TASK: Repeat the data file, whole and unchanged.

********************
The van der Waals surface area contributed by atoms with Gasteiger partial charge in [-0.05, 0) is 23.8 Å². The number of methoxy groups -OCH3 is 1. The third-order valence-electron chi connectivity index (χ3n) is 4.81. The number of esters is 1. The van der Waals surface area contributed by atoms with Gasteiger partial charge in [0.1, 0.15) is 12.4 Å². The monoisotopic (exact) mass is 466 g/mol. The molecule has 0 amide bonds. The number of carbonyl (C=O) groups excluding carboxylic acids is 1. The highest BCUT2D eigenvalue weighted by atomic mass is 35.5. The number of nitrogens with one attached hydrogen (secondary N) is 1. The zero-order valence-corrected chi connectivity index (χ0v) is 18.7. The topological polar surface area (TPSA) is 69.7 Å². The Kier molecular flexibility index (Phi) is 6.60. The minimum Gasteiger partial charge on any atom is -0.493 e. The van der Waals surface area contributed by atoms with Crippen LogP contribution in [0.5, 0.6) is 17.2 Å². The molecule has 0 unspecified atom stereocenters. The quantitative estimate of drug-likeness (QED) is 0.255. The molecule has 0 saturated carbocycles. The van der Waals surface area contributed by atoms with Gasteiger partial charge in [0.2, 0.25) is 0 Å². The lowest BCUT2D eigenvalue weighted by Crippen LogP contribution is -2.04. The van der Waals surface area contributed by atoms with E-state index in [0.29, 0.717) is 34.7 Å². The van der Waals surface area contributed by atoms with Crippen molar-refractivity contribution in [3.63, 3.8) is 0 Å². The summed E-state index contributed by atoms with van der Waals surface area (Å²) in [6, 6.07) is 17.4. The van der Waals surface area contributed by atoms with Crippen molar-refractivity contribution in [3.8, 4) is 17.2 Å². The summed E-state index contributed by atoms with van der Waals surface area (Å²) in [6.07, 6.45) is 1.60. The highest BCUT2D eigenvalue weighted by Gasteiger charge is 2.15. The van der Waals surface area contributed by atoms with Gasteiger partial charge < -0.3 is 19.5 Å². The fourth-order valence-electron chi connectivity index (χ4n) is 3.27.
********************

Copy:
The van der Waals surface area contributed by atoms with Gasteiger partial charge in [-0.05, 0) is 23.8 Å². The number of methoxy groups -OCH3 is 1. The third-order valence-electron chi connectivity index (χ3n) is 4.81. The number of esters is 1. The van der Waals surface area contributed by atoms with Gasteiger partial charge in [0.1, 0.15) is 12.4 Å². The monoisotopic (exact) mass is 466 g/mol. The molecule has 0 amide bonds. The number of carbonyl (C=O) groups excluding carboxylic acids is 1. The highest BCUT2D eigenvalue weighted by atomic mass is 35.5. The number of nitrogens with one attached hydrogen (secondary N) is 1. The zero-order valence-corrected chi connectivity index (χ0v) is 18.7. The topological polar surface area (TPSA) is 69.7 Å². The Kier molecular flexibility index (Phi) is 6.60. The minimum Gasteiger partial charge on any atom is -0.493 e. The van der Waals surface area contributed by atoms with Crippen LogP contribution in [0.5, 0.6) is 17.2 Å². The molecule has 0 unspecified atom stereocenters. The quantitative estimate of drug-likeness (QED) is 0.255. The molecule has 0 saturated carbocycles. The van der Waals surface area contributed by atoms with Gasteiger partial charge in [0.2, 0.25) is 0 Å². The lowest BCUT2D eigenvalue weighted by Crippen LogP contribution is -2.04. The van der Waals surface area contributed by atoms with E-state index in [0.29, 0.717) is 34.7 Å². The van der Waals surface area contributed by atoms with Crippen molar-refractivity contribution in [3.63, 3.8) is 0 Å². The summed E-state index contributed by atoms with van der Waals surface area (Å²) in [6, 6.07) is 17.4. The van der Waals surface area contributed by atoms with Crippen molar-refractivity contribution in [3.8, 4) is 17.2 Å². The summed E-state index contributed by atoms with van der Waals surface area (Å²) in [6.07, 6.45) is 1.60. The highest BCUT2D eigenvalue weighted by Gasteiger charge is 2.15. The van der Waals surface area contributed by atoms with Gasteiger partial charge < -0.3 is 19.5 Å². The fourth-order valence-electron chi connectivity index (χ4n) is 3.27.